Monthly Archives: February 2012

Weekly Quiz: Test Yourself on This Week’s Events

The weekly quiz is now live in MyPoliSciKit. Good luck!

Koran Burnings, Air Strikes, and the Perils of Counterinsurgency Warfare

Afghans protesting against the United States after American soldiers burned Korans as part of a garbage pile at Bagram Air Field.

President Obama has apologized for U.S. soldiers’ “mistakenly insulting the Koran” by burning copies of the Muslim holy book, but anger and violence against U.S. troops has escalated over the past several days.  This comes on the heels of a NATO airstrike that killed eight young Afghans, for which NATO offered its condolences.

These developments would be “bad public relations” for NATO and the U.S. in any war, but they take on added strategic significance in the context of counterinsurgency (COIN) warfare–the type of campaign NATO is pursuing in Afghanistan.  Whereas in conventional warfare the objective is to crush the enemy quickly and decisively, COIN warfare is less about military victory and more about “winning the hearts and minds” of the civilian population.  Specifically, the goal is to provide security and basic services to the civilian population so they will support the government and stop supporting the insurgents.  As the U.S. discovered in Vietnam, Iraq, and Afghanistan, when the government is corrupt, autocratic, or incompetent or military force is used in a heavy-handed way–especially if civilians are killed–the population will tend to turn against the government and into the arms of the insurgents.

American and allied military leaders understand the imperatives of COIN warfare, but these requirements are easier to describe in theoretical terms than to implement in a war zone.  Two key “paradoxes of counterinsurgency” from Chapter 1 of the Counterinsurgency manual written by General David Petraeus seem particularly relevant to the current difficulties in Afghanistan:

Paradox #2: “Sometimes, the More Force Is Used, the Less Effective It Is.  Any use of force produces many effects, not all of which can be foreseen. The more force applied, the greater the chance of collateral damage and mistakes. Using substantial force also increases the opportunity for insurgent propaganda to portray lethal military activities as brutal. In contrast, using force precisely and discriminately strengthens the rule of law that needs to be established.”

Paradox #9: “Many Important Decisions Are Not Made by Generals. Successful COIN operations require competence and judgment by Soldiers and Marines at all levels. Indeed, young leaders—so-called “strategic corporals”—often make decisions at the tactical level that have strategic consequences. Senior leaders set the proper direction and climate with thorough training and clear guidance; then they trust their subordinates to do the right thing. Preparation for tactical-level leaders requires more than just mastering Service doctrine; they must also be trained and educated to adapt to their local situations, understand the legal and ethical implications of their actions, and exercise initiative and sound judgment in accordance with their senior commanders’ intent.”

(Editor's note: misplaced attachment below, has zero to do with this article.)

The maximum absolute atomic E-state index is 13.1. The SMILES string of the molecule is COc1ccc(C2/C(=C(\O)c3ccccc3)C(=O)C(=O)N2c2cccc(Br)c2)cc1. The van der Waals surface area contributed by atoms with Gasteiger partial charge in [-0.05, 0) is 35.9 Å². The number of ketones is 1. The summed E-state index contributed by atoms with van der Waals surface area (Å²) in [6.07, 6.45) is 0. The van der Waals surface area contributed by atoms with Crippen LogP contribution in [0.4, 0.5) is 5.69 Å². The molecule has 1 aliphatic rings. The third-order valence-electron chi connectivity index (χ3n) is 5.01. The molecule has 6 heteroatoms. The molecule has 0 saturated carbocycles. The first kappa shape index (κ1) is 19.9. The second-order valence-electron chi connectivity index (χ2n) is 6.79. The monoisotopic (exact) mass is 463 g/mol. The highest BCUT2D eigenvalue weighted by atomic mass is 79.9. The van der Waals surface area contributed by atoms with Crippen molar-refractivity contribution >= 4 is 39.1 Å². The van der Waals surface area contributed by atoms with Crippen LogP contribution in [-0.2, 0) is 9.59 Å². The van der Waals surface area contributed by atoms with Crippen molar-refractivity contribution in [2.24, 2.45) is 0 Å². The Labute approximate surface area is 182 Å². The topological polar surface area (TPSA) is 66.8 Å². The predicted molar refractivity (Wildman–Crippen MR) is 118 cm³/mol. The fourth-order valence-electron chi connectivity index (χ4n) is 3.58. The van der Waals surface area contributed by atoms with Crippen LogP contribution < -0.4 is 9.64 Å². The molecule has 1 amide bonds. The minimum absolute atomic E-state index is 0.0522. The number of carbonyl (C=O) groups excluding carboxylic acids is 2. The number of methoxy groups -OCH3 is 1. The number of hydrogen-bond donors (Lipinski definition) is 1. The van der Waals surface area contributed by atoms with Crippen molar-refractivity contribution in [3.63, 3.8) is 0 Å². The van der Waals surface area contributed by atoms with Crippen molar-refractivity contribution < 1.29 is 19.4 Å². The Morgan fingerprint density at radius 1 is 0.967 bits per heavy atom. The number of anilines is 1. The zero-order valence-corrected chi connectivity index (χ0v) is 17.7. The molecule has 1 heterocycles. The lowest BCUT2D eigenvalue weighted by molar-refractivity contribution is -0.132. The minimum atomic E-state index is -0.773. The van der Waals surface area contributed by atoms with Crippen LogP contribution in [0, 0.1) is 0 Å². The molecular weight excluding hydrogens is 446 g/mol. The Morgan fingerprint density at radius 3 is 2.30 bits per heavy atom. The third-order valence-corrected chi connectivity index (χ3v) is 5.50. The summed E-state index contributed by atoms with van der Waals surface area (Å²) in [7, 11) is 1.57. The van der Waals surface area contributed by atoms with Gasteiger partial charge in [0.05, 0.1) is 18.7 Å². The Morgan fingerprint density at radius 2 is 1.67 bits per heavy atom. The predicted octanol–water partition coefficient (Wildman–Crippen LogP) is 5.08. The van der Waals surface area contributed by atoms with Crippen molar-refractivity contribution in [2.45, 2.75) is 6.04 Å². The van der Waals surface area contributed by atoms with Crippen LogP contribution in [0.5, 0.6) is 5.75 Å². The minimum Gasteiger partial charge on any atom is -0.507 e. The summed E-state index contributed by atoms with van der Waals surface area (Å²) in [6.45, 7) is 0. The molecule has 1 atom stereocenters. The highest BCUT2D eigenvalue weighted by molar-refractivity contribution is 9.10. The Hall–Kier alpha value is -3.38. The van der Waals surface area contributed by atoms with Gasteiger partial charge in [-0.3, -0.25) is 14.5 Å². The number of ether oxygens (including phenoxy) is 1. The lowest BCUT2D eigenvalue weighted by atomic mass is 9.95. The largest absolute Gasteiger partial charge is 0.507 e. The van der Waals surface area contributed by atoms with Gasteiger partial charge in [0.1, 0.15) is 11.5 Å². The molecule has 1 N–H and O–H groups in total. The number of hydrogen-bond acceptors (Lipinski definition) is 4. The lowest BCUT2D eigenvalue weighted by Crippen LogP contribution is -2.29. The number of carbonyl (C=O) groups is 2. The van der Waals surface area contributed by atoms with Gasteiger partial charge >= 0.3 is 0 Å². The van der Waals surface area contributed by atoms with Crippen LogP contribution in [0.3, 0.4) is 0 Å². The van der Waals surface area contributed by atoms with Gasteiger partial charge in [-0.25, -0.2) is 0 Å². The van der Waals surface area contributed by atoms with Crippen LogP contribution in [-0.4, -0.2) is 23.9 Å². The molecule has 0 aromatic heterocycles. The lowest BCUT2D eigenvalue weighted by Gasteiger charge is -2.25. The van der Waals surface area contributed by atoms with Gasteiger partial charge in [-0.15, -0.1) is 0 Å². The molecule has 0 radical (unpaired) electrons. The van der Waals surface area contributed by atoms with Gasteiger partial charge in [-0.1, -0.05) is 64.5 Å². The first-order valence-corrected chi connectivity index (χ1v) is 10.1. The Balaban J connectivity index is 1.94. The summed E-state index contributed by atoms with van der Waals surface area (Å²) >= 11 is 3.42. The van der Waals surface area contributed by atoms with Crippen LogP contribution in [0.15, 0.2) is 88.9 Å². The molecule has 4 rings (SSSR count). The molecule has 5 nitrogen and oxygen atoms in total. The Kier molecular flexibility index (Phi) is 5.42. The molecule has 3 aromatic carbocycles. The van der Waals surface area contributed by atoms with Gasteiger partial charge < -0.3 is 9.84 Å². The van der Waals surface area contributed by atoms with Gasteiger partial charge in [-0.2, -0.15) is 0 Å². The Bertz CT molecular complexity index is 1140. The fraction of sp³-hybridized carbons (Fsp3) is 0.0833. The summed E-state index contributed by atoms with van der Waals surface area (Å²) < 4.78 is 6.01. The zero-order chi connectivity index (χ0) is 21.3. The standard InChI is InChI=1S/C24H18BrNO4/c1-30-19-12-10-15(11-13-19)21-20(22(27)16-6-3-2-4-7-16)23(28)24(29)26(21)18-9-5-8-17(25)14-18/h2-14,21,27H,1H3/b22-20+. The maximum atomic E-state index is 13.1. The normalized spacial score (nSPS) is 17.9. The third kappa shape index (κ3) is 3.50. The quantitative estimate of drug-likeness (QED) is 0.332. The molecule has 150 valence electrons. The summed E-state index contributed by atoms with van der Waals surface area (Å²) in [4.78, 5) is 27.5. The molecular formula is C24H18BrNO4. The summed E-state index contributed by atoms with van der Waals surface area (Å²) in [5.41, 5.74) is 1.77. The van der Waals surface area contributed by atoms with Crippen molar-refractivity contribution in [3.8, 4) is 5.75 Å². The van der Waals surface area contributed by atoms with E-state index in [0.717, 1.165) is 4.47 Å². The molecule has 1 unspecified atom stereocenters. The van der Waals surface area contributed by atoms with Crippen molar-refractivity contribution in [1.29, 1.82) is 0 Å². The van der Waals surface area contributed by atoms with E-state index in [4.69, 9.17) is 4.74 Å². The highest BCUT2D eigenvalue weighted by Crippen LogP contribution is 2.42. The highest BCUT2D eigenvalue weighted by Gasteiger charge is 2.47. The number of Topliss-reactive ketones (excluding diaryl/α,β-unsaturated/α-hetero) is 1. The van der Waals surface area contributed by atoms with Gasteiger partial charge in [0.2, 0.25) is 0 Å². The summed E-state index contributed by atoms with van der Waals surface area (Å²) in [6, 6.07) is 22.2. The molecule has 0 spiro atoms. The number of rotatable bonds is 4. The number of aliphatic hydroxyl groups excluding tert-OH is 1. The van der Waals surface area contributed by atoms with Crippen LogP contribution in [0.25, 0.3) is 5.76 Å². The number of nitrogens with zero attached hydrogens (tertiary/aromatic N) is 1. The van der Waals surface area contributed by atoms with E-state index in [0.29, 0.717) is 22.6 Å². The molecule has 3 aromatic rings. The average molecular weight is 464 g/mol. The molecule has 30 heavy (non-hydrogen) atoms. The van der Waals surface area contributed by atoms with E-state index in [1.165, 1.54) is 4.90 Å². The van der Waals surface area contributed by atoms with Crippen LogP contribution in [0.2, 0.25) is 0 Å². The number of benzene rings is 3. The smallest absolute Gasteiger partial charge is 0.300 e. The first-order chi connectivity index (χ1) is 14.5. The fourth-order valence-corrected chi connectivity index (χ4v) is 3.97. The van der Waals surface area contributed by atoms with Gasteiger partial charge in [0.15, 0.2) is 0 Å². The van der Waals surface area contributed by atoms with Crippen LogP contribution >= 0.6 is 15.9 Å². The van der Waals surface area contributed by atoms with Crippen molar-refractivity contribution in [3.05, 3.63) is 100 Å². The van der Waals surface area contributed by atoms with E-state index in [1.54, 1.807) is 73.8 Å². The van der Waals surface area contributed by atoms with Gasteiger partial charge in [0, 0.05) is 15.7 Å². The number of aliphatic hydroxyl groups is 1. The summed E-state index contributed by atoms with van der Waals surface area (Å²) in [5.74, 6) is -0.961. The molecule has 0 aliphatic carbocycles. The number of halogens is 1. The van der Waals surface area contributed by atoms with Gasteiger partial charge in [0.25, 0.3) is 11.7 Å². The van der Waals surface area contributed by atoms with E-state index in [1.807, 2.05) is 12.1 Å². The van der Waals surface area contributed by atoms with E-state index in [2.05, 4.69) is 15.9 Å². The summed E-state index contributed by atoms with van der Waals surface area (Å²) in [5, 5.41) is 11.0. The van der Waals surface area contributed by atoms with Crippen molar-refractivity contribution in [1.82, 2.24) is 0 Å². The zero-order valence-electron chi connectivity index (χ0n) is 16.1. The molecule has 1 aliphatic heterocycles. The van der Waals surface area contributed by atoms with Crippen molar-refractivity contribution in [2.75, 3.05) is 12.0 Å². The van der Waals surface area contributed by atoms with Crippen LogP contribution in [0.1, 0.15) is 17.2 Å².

Are the U.S. and its NATO allies on the verge of losing the war in Afghanistan?  With the Obama administration’s decision to end U.S. combat operations in Afghanistan by the middle of next year, is it inevitable that the population will turn back to the Taliban out of fear or necessity?  What, if anything, can be done to turn the tide in favor of the Karzai government and its external supporters?

Free Trade, Neo-Mercantilism, and the “Rules” of International Trade

President Obama shakes hands in the Oval Office with Xi Jinping, the current Vice President (and presumptive next President) of China.

President Obama welcomed Xi Jinping, China’s “president in waiting,” to the White House this week for a high profile visit.  Obama warned the visiting leader that China must play by the rules of international trade, a comment reflecting American concerns about Chinese currency manipulation, intellectual property transgressions, and other barriers to free trade.  But economic analyst Clyde Prestowitz questions the wisdom of Obama’s “lecture” in his latest blog post:

“It sounded right and fair and slightly tough as it was carefully crafted to do by top White House political advisers, and the president may even believe it. But he shouldn’t have said it.”